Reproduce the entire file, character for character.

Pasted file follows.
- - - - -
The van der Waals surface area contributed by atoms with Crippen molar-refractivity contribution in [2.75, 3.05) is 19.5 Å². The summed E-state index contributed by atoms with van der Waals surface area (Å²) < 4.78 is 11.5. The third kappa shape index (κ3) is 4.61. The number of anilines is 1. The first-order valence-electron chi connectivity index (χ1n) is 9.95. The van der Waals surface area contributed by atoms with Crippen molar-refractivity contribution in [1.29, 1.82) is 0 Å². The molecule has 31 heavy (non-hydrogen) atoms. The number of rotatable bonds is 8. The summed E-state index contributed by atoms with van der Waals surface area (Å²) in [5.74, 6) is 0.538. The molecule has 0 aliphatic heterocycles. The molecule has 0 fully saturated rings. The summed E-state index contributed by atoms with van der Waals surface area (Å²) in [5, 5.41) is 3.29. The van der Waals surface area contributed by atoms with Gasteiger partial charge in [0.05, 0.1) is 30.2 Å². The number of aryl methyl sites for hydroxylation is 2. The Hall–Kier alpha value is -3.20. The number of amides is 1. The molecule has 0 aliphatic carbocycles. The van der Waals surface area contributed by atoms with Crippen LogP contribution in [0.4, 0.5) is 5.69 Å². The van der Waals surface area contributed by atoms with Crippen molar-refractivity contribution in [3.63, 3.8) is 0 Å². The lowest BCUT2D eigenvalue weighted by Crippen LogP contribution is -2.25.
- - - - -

The van der Waals surface area contributed by atoms with Crippen molar-refractivity contribution in [2.75, 3.05) is 19.5 Å². The summed E-state index contributed by atoms with van der Waals surface area (Å²) < 4.78 is 11.5. The third kappa shape index (κ3) is 4.61. The number of anilines is 1. The first-order valence-electron chi connectivity index (χ1n) is 9.95. The van der Waals surface area contributed by atoms with Crippen molar-refractivity contribution in [1.29, 1.82) is 0 Å². The molecule has 31 heavy (non-hydrogen) atoms. The number of rotatable bonds is 8. The summed E-state index contributed by atoms with van der Waals surface area (Å²) in [5.74, 6) is 0.538. The molecule has 0 aliphatic heterocycles. The molecule has 0 fully saturated rings. The summed E-state index contributed by atoms with van der Waals surface area (Å²) in [5, 5.41) is 3.29. The van der Waals surface area contributed by atoms with Gasteiger partial charge in [0.05, 0.1) is 30.2 Å². The number of aryl methyl sites for hydroxylation is 2. The Hall–Kier alpha value is -3.20. The number of amides is 1. The molecule has 0 aliphatic carbocycles. The van der Waals surface area contributed by atoms with Crippen LogP contribution in [0.4, 0.5) is 5.69 Å². The van der Waals surface area contributed by atoms with Crippen molar-refractivity contribution in [3.63, 3.8) is 0 Å². The lowest BCUT2D eigenvalue weighted by Crippen LogP contribution is -2.25.